The classical record industry has been riding a wave of reconstructions, realisations and orchestrations. These have been speculative in varying degrees. The appearance of various Elgar works including a Third Symphony and a not half bad Piano Concerto are part of the picture. Surely the Sixth Pomp and Circumstance – another Payne recovery - cannot be far distant. A very recent Dutton CD (CDLX 7281) of something sincerely approximating to a Moeran Second Symphony and an orchestration of John Ireland’s piano cycle, Sarnia. Before too long, at this rate we will hear similar realisations of Bax’s early teenage unorchestrated and unnumbered symphony not to mention a realisation of RVW’s Cello Concerto movement, William Schuman’s first two symphonies – each withdrawn and Shostakovich’s Sixteenth Symphony.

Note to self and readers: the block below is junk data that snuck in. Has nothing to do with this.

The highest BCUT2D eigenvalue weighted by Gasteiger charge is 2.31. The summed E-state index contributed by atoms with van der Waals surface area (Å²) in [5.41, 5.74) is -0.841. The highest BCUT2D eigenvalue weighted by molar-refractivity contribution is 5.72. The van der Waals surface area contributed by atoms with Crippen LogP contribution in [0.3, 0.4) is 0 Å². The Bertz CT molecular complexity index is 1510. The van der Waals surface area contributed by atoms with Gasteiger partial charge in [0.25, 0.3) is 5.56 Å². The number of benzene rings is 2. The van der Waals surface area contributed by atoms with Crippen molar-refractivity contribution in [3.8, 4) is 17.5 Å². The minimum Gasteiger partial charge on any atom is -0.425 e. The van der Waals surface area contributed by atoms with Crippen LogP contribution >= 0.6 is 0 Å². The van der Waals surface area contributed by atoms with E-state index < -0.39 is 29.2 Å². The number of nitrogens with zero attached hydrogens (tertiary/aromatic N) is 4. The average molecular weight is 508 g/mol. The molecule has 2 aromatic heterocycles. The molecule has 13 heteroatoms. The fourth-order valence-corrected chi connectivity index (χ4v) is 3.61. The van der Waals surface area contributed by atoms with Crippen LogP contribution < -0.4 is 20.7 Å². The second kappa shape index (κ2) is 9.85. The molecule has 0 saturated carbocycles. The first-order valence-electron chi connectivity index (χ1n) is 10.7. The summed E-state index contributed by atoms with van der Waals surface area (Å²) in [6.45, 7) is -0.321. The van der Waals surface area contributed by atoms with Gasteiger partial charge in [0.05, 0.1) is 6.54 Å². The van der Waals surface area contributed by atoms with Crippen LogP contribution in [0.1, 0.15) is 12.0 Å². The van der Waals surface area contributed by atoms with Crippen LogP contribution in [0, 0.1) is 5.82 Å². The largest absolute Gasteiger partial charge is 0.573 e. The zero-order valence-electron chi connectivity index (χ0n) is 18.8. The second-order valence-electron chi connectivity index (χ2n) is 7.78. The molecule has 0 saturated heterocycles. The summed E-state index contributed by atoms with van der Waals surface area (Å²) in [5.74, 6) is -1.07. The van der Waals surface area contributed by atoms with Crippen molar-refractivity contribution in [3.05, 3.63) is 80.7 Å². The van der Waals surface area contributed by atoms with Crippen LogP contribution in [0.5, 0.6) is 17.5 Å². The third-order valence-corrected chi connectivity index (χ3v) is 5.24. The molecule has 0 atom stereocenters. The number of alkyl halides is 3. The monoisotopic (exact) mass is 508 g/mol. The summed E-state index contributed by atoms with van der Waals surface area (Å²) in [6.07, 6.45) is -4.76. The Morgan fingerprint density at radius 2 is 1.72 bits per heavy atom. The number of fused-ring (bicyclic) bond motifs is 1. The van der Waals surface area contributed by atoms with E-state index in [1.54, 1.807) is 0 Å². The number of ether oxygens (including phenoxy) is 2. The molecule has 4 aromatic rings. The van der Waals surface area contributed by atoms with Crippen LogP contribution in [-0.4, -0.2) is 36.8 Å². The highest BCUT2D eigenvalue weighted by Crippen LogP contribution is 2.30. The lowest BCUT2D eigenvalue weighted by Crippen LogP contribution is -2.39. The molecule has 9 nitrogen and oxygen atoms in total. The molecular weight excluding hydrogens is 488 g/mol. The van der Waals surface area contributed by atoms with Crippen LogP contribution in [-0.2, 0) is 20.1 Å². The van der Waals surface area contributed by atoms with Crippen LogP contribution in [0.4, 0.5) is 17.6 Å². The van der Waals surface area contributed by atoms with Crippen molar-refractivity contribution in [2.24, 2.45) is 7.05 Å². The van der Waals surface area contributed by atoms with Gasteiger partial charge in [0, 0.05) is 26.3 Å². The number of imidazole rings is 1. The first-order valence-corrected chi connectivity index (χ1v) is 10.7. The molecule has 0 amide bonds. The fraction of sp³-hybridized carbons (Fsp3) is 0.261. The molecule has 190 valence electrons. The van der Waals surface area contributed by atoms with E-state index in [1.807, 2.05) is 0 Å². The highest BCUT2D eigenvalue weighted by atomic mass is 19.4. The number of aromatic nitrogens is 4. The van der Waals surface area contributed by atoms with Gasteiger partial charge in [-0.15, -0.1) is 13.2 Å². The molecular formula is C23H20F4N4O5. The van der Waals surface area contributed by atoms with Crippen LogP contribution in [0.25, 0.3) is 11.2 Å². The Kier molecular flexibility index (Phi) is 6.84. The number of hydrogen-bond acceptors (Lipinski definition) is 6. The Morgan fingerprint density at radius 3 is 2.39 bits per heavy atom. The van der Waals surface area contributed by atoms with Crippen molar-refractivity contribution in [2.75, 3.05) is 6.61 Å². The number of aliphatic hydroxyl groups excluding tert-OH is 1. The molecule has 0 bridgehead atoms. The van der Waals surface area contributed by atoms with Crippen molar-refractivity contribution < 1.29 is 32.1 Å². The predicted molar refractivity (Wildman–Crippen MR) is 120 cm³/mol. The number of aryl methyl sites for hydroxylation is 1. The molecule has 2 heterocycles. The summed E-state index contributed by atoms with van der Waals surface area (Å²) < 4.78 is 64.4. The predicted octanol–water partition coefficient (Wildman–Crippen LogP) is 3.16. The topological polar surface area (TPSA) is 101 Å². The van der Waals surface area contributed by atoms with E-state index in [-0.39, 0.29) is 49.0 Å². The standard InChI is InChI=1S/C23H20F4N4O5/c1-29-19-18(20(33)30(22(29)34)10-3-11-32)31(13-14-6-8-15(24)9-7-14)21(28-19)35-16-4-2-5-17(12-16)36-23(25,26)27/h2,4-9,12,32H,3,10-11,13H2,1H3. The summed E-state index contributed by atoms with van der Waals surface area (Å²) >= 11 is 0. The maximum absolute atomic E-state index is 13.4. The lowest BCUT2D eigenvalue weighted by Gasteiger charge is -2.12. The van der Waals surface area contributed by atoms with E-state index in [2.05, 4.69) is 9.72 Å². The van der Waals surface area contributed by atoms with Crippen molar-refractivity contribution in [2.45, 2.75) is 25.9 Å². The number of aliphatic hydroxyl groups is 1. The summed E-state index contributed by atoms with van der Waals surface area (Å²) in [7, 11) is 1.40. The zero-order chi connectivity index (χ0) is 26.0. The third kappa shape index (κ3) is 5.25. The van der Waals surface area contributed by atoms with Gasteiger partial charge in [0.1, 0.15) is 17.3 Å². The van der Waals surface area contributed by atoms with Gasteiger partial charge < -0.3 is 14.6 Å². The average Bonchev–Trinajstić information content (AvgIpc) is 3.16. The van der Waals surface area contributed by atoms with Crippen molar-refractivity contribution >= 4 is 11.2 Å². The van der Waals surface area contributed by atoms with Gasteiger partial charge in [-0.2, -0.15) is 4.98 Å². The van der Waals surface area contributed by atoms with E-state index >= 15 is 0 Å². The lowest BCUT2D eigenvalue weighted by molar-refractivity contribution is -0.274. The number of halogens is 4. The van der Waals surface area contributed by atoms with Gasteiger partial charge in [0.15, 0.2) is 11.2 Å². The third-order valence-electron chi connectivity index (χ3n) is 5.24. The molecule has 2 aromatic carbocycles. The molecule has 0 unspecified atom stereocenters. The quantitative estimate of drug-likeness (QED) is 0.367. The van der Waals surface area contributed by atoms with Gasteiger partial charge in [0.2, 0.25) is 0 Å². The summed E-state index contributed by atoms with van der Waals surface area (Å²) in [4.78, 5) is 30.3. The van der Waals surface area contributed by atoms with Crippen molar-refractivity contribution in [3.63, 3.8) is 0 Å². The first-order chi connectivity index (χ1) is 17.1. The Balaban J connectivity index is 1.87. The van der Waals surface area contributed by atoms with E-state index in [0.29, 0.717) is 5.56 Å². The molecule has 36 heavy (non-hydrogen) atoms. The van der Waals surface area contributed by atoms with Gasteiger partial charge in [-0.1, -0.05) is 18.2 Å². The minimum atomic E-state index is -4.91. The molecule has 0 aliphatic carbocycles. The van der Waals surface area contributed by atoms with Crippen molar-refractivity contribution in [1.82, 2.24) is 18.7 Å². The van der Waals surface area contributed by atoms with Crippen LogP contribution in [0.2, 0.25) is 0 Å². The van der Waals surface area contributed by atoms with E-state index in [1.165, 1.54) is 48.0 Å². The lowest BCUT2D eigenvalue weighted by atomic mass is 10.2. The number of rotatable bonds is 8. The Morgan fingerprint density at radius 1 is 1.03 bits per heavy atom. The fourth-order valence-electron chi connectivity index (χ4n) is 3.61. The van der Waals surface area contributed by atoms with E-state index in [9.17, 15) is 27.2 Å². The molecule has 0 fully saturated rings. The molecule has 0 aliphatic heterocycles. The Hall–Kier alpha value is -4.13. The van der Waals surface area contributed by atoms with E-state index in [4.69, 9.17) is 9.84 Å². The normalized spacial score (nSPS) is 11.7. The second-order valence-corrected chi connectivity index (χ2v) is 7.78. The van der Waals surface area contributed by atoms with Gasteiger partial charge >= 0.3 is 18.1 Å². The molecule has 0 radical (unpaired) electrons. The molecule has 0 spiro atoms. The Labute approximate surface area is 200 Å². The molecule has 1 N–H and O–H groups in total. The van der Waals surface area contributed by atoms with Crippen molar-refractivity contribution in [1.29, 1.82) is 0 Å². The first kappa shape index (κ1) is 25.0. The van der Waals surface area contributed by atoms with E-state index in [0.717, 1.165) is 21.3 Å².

The Pettersson symphonies have been pretty much exhaustively documented by CPO in their boxed set. Others have contributed here and there including a substantial contingent from Bis who, more than a decade ago, issued Symphonies 8 and 10 with Segerstam on BIS-CD-880, Symphony 5/Viola Concerto (Moshe Atzmon) on BIS-CD-480 and Symphonies 7 and 11, again Segerstam, on BIS-CD-580. Bis plan to complete their Pettersson cycle with Lindberg and the Norrköping orchestra. Surely it cannot be too much to expect that this will extend to a completion – again presumably by Lindberg - of the Seventeenth Symphony, left incomplete by the composer at the time of his death..